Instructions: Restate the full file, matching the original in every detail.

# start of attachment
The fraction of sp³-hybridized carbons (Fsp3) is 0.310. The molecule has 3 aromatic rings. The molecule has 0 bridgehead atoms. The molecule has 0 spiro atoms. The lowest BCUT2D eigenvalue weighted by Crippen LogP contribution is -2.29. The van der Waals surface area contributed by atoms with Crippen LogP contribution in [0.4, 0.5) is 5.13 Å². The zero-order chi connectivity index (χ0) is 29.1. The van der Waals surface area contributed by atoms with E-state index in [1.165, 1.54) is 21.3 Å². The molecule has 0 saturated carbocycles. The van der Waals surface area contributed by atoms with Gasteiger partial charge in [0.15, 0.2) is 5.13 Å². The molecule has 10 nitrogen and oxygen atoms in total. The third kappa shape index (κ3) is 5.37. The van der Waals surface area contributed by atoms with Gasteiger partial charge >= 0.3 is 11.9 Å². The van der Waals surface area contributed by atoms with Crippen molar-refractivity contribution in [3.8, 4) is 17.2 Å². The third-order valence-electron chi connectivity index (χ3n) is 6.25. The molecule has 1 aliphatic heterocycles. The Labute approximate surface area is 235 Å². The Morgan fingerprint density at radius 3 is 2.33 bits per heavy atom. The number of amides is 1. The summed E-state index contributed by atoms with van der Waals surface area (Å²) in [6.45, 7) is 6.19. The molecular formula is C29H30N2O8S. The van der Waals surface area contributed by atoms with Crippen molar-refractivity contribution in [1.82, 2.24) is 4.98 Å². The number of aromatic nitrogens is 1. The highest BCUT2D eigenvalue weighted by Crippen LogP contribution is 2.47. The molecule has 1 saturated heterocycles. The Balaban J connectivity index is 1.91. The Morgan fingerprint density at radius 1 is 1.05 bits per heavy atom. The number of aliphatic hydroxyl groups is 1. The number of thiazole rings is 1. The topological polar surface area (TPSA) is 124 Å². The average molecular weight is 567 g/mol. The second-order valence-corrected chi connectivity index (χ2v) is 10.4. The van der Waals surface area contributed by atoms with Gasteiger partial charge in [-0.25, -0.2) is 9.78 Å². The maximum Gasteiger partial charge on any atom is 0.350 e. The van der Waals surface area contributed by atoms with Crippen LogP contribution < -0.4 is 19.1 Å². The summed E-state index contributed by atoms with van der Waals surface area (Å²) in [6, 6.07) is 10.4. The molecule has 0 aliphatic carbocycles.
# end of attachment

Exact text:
The fraction of sp³-hybridized carbons (Fsp3) is 0.310. The molecule has 3 aromatic rings. The molecule has 0 bridgehead atoms. The molecule has 0 spiro atoms. The lowest BCUT2D eigenvalue weighted by Crippen LogP contribution is -2.29. The van der Waals surface area contributed by atoms with Crippen LogP contribution in [0.4, 0.5) is 5.13 Å². The zero-order chi connectivity index (χ0) is 29.1. The van der Waals surface area contributed by atoms with E-state index in [1.165, 1.54) is 21.3 Å². The molecule has 0 saturated carbocycles. The van der Waals surface area contributed by atoms with Gasteiger partial charge in [0.15, 0.2) is 5.13 Å². The molecule has 10 nitrogen and oxygen atoms in total. The third kappa shape index (κ3) is 5.37. The van der Waals surface area contributed by atoms with Gasteiger partial charge >= 0.3 is 11.9 Å². The van der Waals surface area contributed by atoms with Crippen molar-refractivity contribution in [3.8, 4) is 17.2 Å². The third-order valence-electron chi connectivity index (χ3n) is 6.25. The molecule has 1 aliphatic heterocycles. The Labute approximate surface area is 235 Å². The Morgan fingerprint density at radius 3 is 2.33 bits per heavy atom. The number of amides is 1. The summed E-state index contributed by atoms with van der Waals surface area (Å²) in [6.45, 7) is 6.19. The molecular formula is C29H30N2O8S. The van der Waals surface area contributed by atoms with Crippen molar-refractivity contribution in [1.82, 2.24) is 4.98 Å². The number of aromatic nitrogens is 1. The highest BCUT2D eigenvalue weighted by Crippen LogP contribution is 2.47. The molecule has 1 saturated heterocycles. The Balaban J connectivity index is 1.91. The Morgan fingerprint density at radius 1 is 1.05 bits per heavy atom. The number of aliphatic hydroxyl groups is 1. The number of thiazole rings is 1. The topological polar surface area (TPSA) is 124 Å². The average molecular weight is 567 g/mol. The second-order valence-corrected chi connectivity index (χ2v) is 10.4. The van der Waals surface area contributed by atoms with Gasteiger partial charge in [-0.25, -0.2) is 9.78 Å². The maximum Gasteiger partial charge on any atom is 0.350 e. The van der Waals surface area contributed by atoms with Crippen LogP contribution < -0.4 is 19.1 Å². The summed E-state index contributed by atoms with van der Waals surface area (Å²) in [6, 6.07) is 10.4. The molecule has 0 aliphatic carbocycles.